Piunno, Paul

Ph.D. | Associate Professor, Teaching Stream | ChemistryChemistry - Analytical Chemistry

Contact Information

905 569 4231
905 828 5425
Mailing Address: 
3359 Mississauga Road
Postal Code: 
L5L 1C6
Piunno Picture

Research Areas:

Nucleic Acid Diagnostics, Instrumentation for Biomolecule Analysis, Chemistry Education

Research Profile:

I am fascinated with the creation of instrumentation and associated chemical systems for biochemical sensing. Throughout my years as a researcher, both in academia and the biotechnology industry, I have focussed on the development and commercial implementation of optical biosensor technologies for rapid, reusable, sensitive and selective nucleic acid diagnostics. With equal passion, I enjoy chemistry education and to this end strive to share my knowledge and enthusiasm in the field of analytical and bioanalytical chemistry with our student community.

The overall aim of the research I have been involved in has been the development of chemically-selective surfaces and Piunno researchassociated instrumentation that together are suitable for practical application as biosensor devices. A biosensor is a device for the detection of an analyte (i.e. a target molecule of interest) that combines a biological recognition element, typically a protein or nucleic acid that is capable of selectively binding to the analyte, with a transduction element capable of converting selective binding interactions into a measureable analytical signal, as illustrated in the figure above. In particular, my work has focused on the development of fluorimetric nucleic acid biosensors that rely on the use of immobilised nucleic acid probes of well-defined sequence and organisation to detect and identify organisms (e.g. pathogenic bacteria such as Escherichia coli 0157, Salmonella typhimurium and Listeria monocytogenes), viruses (e.g. Human Papillomavirus and Influenza A virus subtype H1N1) and genetic mutations (including those for inherited diseases, such as Spinal Muscular Atrophy) through selective DNA hybridisation reactions.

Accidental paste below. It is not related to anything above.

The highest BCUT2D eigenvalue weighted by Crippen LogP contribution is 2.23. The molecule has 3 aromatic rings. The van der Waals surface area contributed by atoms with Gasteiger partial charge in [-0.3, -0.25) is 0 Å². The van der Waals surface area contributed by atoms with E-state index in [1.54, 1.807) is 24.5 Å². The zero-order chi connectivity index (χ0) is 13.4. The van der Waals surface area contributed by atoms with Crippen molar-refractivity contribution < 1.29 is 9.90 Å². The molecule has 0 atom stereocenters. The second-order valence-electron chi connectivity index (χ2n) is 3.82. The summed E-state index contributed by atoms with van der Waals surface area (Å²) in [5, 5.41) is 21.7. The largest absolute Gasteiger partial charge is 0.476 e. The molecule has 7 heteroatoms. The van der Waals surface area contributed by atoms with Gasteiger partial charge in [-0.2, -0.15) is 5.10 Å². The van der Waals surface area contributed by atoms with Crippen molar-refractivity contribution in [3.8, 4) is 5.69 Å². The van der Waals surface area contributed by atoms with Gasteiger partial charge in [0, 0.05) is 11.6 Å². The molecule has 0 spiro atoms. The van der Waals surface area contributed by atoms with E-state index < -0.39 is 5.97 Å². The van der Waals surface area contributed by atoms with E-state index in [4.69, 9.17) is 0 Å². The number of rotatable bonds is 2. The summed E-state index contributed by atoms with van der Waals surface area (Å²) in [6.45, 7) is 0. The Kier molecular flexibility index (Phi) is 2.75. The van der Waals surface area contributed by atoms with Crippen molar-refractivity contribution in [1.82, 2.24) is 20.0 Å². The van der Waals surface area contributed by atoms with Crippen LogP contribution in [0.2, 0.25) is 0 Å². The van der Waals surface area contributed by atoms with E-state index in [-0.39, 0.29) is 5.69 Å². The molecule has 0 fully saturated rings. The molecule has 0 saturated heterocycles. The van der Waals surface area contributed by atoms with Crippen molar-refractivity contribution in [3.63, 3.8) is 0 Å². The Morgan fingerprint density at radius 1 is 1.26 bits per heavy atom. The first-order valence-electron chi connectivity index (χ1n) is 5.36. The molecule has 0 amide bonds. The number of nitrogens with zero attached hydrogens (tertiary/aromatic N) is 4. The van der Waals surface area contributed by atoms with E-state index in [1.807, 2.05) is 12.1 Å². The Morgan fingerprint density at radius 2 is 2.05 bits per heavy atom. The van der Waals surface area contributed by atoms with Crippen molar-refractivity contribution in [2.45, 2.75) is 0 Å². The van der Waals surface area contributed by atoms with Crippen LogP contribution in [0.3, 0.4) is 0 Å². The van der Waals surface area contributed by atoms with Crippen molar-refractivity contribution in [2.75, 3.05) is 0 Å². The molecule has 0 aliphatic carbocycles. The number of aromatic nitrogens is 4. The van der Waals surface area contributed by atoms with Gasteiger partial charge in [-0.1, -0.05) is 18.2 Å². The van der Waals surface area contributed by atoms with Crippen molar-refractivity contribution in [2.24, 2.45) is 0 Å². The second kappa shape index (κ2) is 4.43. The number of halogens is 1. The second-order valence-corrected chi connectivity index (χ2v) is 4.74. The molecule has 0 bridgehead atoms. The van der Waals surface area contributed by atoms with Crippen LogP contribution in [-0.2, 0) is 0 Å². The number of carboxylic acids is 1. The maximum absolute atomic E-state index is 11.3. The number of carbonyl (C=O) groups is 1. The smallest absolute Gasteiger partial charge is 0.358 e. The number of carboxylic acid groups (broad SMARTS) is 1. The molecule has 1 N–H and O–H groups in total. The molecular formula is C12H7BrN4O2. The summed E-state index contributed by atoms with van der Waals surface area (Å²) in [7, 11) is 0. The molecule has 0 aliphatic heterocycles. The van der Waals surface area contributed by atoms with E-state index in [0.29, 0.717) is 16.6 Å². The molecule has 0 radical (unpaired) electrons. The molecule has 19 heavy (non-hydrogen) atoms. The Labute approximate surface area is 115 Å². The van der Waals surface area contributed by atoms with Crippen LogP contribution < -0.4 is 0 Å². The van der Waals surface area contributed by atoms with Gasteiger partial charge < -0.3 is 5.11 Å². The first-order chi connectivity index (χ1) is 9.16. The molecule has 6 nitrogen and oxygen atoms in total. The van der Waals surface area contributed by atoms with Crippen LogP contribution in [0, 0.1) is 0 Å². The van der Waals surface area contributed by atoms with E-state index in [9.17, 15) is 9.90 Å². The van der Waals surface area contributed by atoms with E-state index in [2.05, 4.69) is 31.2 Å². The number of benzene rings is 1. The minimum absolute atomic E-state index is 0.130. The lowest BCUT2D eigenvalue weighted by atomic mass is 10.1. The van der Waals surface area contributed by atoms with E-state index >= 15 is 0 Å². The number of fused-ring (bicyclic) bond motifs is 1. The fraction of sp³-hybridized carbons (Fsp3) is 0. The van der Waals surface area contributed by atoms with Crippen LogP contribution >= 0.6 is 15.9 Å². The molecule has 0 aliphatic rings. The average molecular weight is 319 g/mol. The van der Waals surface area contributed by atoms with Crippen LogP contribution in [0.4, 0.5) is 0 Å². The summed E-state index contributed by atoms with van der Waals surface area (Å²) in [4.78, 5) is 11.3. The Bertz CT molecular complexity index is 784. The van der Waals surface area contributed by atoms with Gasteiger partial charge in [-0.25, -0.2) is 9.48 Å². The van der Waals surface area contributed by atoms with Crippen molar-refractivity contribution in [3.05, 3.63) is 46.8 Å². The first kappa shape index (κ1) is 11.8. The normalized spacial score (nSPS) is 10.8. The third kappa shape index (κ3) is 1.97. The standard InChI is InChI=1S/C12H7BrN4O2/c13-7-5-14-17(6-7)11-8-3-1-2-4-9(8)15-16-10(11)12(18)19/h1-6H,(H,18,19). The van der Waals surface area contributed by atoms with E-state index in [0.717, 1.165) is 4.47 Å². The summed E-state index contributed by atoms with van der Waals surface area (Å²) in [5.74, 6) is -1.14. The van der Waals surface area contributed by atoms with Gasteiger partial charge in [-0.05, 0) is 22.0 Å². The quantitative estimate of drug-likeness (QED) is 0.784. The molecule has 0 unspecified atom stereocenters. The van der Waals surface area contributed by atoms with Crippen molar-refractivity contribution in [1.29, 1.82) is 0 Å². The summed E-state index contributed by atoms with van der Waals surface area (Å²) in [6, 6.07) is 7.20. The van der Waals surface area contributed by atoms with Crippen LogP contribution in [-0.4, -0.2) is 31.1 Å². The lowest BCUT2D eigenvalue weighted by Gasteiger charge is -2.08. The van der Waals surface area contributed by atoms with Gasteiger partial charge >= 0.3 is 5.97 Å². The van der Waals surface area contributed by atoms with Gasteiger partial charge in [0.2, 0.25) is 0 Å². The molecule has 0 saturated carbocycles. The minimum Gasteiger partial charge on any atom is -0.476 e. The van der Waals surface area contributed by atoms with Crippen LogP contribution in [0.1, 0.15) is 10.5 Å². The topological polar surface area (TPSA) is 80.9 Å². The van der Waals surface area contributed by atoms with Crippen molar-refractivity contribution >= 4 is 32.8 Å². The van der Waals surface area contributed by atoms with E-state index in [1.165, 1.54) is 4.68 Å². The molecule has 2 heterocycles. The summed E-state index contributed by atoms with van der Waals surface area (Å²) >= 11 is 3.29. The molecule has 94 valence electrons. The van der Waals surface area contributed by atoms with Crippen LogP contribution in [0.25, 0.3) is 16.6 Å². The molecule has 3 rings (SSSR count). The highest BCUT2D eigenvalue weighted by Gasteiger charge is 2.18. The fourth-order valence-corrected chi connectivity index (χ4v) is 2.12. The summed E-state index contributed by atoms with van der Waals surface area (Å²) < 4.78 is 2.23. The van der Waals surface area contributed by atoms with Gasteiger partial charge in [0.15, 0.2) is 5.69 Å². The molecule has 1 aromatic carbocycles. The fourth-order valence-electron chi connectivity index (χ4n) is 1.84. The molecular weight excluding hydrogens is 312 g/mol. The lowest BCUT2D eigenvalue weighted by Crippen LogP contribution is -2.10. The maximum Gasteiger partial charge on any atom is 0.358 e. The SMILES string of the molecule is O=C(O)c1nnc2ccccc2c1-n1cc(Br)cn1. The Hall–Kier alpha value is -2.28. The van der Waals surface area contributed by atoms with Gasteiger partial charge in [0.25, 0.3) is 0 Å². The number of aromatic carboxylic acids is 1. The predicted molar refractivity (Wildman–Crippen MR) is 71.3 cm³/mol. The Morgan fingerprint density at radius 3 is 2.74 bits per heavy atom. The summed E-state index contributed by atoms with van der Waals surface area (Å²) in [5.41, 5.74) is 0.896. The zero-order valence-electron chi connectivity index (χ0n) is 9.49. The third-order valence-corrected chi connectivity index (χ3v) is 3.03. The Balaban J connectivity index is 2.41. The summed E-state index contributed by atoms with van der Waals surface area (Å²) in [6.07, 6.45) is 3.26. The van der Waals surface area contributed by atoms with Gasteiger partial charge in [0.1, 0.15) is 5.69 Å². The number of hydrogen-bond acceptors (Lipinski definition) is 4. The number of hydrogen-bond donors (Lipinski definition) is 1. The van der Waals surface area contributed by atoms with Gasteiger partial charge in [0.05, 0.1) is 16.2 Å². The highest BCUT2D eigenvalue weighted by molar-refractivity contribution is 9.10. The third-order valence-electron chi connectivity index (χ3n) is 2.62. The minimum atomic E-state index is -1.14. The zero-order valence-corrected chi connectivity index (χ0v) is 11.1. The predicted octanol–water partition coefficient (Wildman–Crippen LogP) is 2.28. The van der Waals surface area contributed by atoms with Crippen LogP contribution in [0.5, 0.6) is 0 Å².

A substantial subset of my research has concentrated on the exploration of nucleic acid immobilisation methods and interfacial biomolecule organisation. The resultant characterization of the interfacial binding properties of immobilised nucleic acid films has yielded tremendous insight into the physical chemistry of nucleic acid hybridisation occurring at interfaces and how the response characteristics of biosensors can be optimised by design and control of the device interface. I have also explored instrument design and have created devices suitable for routine testing and characterisation of optical biosensors. This includes a high-sensitivity analysis system based on the use of time-correlated single photon counting and a femtosecond laser in efforts to analyse nucleic acids directly from cells (without the requirement for pre-amplification) and an autonomous sensor-array sample processing and analysis instrument which is currently undergoing validation studies for commercial use in the routine analysis of dairy products for pathogens.


My work now focuses on application of my knowledge and multidisciplinary experience in bio-analytical chemistry, the biotechnology industry and sensor development to enhance the undergraduate chemistry learning experience at UTM. This is achieved through lecture and laboratory courses in analytical chemistry and research opportunities in the development of analytical devices, including: chemical sensors and biosensors, sensor-arrays and microarrays, microfluidic based analytical instrumentation and associated instrument control and analysis software.